20-22 May 2015
Asia/Bangkok timezone
The Centennial Celebration of General Relativity Theory and 80 Years of Thai Physics Graduate

Simulations of Polar-Region Atmospheric Ionization Induced by the Large Solar Storm on January 20, 2005

21 May 2015, 14:00
15m
White Lotus ()

White Lotus

Oral presentation Astronomy, Astrophysics, and Cosmology Astronomy, Astrophysics and Cosmology (Sponsored by NARIT)

Speaker

Dr Warit Mitthumsiri (Department of Physics, Faculty of Science, Mahidol University, Bangkok 10400 Thailand)

Description

Ionizing radiation in the Earth’s troposphere is mainly due to Galactic cosmic rays, high-energy particles from outside the Solar System. Typical solar energetic particles do not have enough energy to penetrate to aircraft or cloud altitudes. However, occasionally solar storms can produce relativistic ions with such enormous intensity that their ionization effect in the Earth’s lower atmosphere is significant. One of the largest solar storms ever observed occurred on January 20, 2005, which resulted in very large increases in the count rates of ground-based particle detectors, especially near the polar regions. We use data recorded by two neutron monitor stations located near the magnetic south pole (McMurdo) and north pole (Inuvik) to reconstruct particle energy spectra at the top of the atmosphere for each location as a function of time. We create realistic atmospheric models from measured meteorological data and use them along with the reconstructed particle flux to perform Monte Carlo simulations of particle-air interactions. We calculate atmospheric ionization at different altitudes and times during the 2005 solar storm for each location. The real-time ionization profiles obtained will be useful for studying aircrew health effects, correlations with cloud formation, and climate change.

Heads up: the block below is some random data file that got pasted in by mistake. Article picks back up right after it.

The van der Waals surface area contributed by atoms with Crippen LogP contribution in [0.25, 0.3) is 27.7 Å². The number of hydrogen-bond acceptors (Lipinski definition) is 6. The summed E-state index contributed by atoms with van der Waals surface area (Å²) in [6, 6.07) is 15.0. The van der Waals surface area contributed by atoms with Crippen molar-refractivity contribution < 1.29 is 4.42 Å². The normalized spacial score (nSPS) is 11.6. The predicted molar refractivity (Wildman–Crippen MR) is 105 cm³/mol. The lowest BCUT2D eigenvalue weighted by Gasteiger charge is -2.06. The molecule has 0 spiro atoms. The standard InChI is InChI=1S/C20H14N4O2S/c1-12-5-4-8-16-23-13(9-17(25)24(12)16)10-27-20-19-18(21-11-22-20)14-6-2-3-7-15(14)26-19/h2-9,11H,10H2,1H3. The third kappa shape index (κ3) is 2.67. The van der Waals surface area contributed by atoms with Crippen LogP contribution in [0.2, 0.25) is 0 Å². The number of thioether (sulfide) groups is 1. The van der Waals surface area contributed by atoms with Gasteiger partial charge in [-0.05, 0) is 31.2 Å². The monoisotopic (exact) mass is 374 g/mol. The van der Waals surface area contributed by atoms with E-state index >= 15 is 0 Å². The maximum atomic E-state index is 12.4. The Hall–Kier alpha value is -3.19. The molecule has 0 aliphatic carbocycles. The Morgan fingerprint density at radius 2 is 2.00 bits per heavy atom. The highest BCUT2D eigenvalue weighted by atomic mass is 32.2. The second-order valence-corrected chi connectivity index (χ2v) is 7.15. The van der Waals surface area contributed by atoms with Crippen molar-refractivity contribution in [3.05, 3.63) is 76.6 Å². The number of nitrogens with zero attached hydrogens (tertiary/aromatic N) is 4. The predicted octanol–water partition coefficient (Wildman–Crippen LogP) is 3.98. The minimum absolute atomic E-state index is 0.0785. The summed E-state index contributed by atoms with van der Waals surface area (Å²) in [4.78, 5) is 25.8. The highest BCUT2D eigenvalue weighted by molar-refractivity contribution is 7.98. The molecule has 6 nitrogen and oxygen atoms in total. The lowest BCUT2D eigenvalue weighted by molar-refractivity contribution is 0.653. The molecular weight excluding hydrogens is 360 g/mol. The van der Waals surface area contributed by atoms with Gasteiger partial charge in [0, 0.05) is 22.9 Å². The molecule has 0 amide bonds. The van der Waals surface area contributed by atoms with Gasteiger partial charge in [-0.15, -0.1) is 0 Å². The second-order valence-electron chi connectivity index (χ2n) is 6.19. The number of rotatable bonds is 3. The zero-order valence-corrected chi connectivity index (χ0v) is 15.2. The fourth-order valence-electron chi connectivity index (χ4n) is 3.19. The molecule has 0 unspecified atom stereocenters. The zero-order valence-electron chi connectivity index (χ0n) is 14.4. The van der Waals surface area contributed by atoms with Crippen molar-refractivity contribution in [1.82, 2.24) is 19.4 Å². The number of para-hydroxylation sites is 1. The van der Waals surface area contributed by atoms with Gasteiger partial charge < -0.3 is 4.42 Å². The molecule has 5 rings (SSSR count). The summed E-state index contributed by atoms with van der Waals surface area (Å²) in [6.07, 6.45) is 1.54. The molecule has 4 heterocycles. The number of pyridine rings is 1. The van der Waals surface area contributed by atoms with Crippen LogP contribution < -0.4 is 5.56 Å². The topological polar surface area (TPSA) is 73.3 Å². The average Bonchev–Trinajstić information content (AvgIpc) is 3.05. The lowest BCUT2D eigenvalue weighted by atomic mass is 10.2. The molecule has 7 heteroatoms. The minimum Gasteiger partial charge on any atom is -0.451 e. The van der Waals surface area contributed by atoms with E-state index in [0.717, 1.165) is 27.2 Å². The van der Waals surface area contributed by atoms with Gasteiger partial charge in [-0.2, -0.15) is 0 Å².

Primary author

Dr Warit Mitthumsiri (Department of Physics, Faculty of Science, Mahidol University, Bangkok 10400 Thailand)

Co-authors

Dr Achara Seripienlert (Division of Physics, Faculty of Science, Rajamangala University of Technology Thanyaburi, Pathum Thani, 12110 Thailand) Alejandro Saiz Rivera (Department of Physics, Faculty of Science, Mahidol University, Bangkok 10400 Thailand) Prof. David Ruffolo (Department of Physics, Faculty of Science, Mahidol University, Bangkok 10400 Thailand) Pierre-Simon MANGEARD (1.Department of Physics, Faculty of Science, Mahidol University, Bangkok 10400 Thailand 2.National Astronomical Research Institute of Thailand, Chiang Mai, 50200 Thailand) Ms Usanee Tortermpun (Department of Physics, Faculty of Science, Mahidol University, Bangkok 10400 Thailand)

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